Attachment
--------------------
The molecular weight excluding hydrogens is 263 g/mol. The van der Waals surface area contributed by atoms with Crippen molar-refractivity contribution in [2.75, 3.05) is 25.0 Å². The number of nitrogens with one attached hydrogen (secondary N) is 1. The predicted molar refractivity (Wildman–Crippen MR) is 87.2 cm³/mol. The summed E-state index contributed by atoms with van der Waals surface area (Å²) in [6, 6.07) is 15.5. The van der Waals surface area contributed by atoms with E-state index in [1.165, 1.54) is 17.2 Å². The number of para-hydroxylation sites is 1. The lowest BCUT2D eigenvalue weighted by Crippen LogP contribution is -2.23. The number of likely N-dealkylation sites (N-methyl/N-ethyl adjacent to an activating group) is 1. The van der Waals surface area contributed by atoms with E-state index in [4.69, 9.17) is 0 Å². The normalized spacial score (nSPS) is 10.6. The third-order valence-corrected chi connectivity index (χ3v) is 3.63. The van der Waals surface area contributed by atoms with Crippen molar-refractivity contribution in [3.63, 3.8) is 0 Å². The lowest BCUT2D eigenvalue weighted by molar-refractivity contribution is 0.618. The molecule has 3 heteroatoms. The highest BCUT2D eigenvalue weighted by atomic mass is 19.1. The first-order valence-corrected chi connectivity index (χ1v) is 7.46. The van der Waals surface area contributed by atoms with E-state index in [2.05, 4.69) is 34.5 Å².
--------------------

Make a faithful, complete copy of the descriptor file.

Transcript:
The molecular weight excluding hydrogens is 263 g/mol. The van der Waals surface area contributed by atoms with Crippen molar-refractivity contribution in [2.75, 3.05) is 25.0 Å². The number of nitrogens with one attached hydrogen (secondary N) is 1. The predicted molar refractivity (Wildman–Crippen MR) is 87.2 cm³/mol. The summed E-state index contributed by atoms with van der Waals surface area (Å²) in [6, 6.07) is 15.5. The van der Waals surface area contributed by atoms with E-state index in [1.165, 1.54) is 17.2 Å². The number of para-hydroxylation sites is 1. The lowest BCUT2D eigenvalue weighted by Crippen LogP contribution is -2.23. The number of likely N-dealkylation sites (N-methyl/N-ethyl adjacent to an activating group) is 1. The van der Waals surface area contributed by atoms with E-state index in [4.69, 9.17) is 0 Å². The normalized spacial score (nSPS) is 10.6. The third-order valence-corrected chi connectivity index (χ3v) is 3.63. The van der Waals surface area contributed by atoms with Crippen molar-refractivity contribution in [3.63, 3.8) is 0 Å². The lowest BCUT2D eigenvalue weighted by molar-refractivity contribution is 0.618. The molecule has 3 heteroatoms. The highest BCUT2D eigenvalue weighted by atomic mass is 19.1. The first-order valence-corrected chi connectivity index (χ1v) is 7.46. The van der Waals surface area contributed by atoms with E-state index in [2.05, 4.69) is 34.5 Å².